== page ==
We pastor-types do not look for a job, we seek a call. Churches do not hire a minister, they extend a call. Presbyterian pastors do not have a résumé, we have a Personal Information Form. Churches do not write job descriptions, they go through a process of creating a Ministry Information Form. Pastor nominating committees and ministers alike use the denomination’s Church Leadership Connection. Even the language we use to describe this process of pastors and churches being “matched” seems odd and maybe cumbersome and at times obtuse. What are the rules? What is required? Who gets to decide?
The revised Book of Order made possible leadership transitions prohibited in the past. Hence, in recent years, different models of pastoral leadership succession emerged. For example, some congregations have chosen to have co-pastors with the expressed understanding that when the longer serving co-pastor retires, the other co-pastor will become the head pastor. Other congregations have chosen to call the next minister while the current one remains in place so that there is overlap, a sharing of information and some on-the-ground training — hoping for a smooth transition making interim pastoral leadership unnecessary. Other churches relish a time with an interim pastor to allow for needed change, healing or simply time to discern what’s most needed next.
No one-size-of-pastoral-transition fits all. Each option entails change. Every change creates anxiety. However, some transitions go better than others and there is wisdom in seeking out commonalities that made for good outcomes. This issue of the Outlook came about when one of our Outpost bloggers, Jeff Schooley, reached out to Jana Blazek, our associate editor. Jeff asked us to consider doing an issue titled, “Your church in transition.” Jeff served on his presbytery’s Committee on Ministry and noted that while in that capacity, “without a doubt … the most anxiety-ridden season is when a church finds itself in a pastoral search. No matter the reason, no one likes this time.” He went on to say, “Selfishly, I hope that we generate a series of high-quality columns that I can pass along to the PNCs I work with.” Jeff was passionate enough about this need that he was willing to help us put the issue that is in your hands (or on your screen) together.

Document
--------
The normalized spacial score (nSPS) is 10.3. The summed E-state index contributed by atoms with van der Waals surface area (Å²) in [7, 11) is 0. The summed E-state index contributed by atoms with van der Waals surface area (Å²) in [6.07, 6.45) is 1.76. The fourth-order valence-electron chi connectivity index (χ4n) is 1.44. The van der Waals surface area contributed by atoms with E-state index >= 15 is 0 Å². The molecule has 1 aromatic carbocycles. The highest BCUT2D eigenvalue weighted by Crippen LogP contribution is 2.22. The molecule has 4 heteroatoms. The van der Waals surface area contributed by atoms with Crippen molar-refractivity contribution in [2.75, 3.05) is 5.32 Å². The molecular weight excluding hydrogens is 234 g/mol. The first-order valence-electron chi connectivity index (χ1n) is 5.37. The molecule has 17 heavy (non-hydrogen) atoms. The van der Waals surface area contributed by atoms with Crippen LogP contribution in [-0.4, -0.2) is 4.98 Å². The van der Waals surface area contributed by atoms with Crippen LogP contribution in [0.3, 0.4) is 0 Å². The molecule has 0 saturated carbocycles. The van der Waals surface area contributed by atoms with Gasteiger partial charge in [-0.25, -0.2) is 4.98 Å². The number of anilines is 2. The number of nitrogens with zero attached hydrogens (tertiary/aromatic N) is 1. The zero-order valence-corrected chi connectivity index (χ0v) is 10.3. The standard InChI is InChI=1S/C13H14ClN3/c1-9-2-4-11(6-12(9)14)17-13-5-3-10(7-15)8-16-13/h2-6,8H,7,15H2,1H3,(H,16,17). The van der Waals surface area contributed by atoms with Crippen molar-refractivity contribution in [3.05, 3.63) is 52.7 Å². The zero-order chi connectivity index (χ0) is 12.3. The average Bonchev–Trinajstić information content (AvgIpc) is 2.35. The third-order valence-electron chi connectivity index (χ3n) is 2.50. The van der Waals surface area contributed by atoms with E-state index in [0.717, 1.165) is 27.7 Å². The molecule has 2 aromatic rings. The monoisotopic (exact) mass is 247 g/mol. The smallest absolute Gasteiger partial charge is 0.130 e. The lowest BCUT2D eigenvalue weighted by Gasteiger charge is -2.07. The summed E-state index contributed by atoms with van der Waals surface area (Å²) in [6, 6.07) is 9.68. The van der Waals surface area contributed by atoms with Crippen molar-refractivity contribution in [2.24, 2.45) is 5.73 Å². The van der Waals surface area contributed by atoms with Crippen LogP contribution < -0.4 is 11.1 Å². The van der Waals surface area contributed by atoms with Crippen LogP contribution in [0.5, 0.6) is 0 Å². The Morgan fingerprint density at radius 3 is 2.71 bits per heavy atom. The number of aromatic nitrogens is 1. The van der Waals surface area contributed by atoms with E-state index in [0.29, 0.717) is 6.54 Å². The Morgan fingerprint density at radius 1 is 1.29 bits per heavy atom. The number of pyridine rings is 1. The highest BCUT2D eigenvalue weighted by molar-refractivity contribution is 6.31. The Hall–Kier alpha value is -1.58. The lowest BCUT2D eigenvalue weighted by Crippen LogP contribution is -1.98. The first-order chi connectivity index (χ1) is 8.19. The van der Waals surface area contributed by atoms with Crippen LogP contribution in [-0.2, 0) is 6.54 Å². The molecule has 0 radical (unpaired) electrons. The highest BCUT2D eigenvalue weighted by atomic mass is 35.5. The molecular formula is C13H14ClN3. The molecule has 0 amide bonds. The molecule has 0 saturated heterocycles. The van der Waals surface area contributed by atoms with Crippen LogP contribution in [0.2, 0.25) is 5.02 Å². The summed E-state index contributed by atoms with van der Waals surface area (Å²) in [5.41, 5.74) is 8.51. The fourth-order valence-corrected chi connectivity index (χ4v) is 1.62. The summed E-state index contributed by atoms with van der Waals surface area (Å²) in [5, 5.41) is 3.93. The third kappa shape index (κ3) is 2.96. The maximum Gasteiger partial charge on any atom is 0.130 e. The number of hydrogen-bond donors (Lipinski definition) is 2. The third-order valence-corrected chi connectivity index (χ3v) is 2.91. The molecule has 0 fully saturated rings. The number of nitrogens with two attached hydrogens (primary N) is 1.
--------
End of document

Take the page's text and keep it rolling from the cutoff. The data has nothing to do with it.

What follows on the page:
After a few conversations and no small number of emails, Jeff, Jana and I decided on the topics in these pages. Clearly, the articles listed in the table of contents are far from exhaustive. We know, for example, there are wide-ranging opinions about the value of having an interim minister and how long an interim period ought to be (from no time to years). We also know that many congregations no longer have installed pastoral leaderships but rather covenant pastors, supply pastors, certified ruling elders and other ways of providing for preaching, teaching, visiting and more. Our hope is that these articles begin important conversations about all of these possibilities, their strengths and their challenges. We also hope that the pieces within, and the others that will be published on our website (we couldn’t fit them all in print!), will be useful resources for local congregations, presbyteries and pastors.
We trust, of course, that the Holy Spirit and God’s providence work go with us as we search for a call or extend one. Prayer represents a critical component of discerning faithfully how to navigate every life change. We also have the gift of our connectional system: We can learn from and support each other. I am grateful to Jeff for his interest in this important topic and the work he did to bring about this issue. All three of us, Jeff, Jana and I, look forward to hearing your responses to this offering. We welcome your suggestions for future articles related to this issue. Recognizing that not just individual congregations but the church universal are in major transitions, we believe navigating change in ways that honor Jesus Christ and seek to serve him best should be in the forefront of our minds, part of our daily prayers and ever-evolving as we seek the new thing God is surely doing in our midst.
Grace and peace,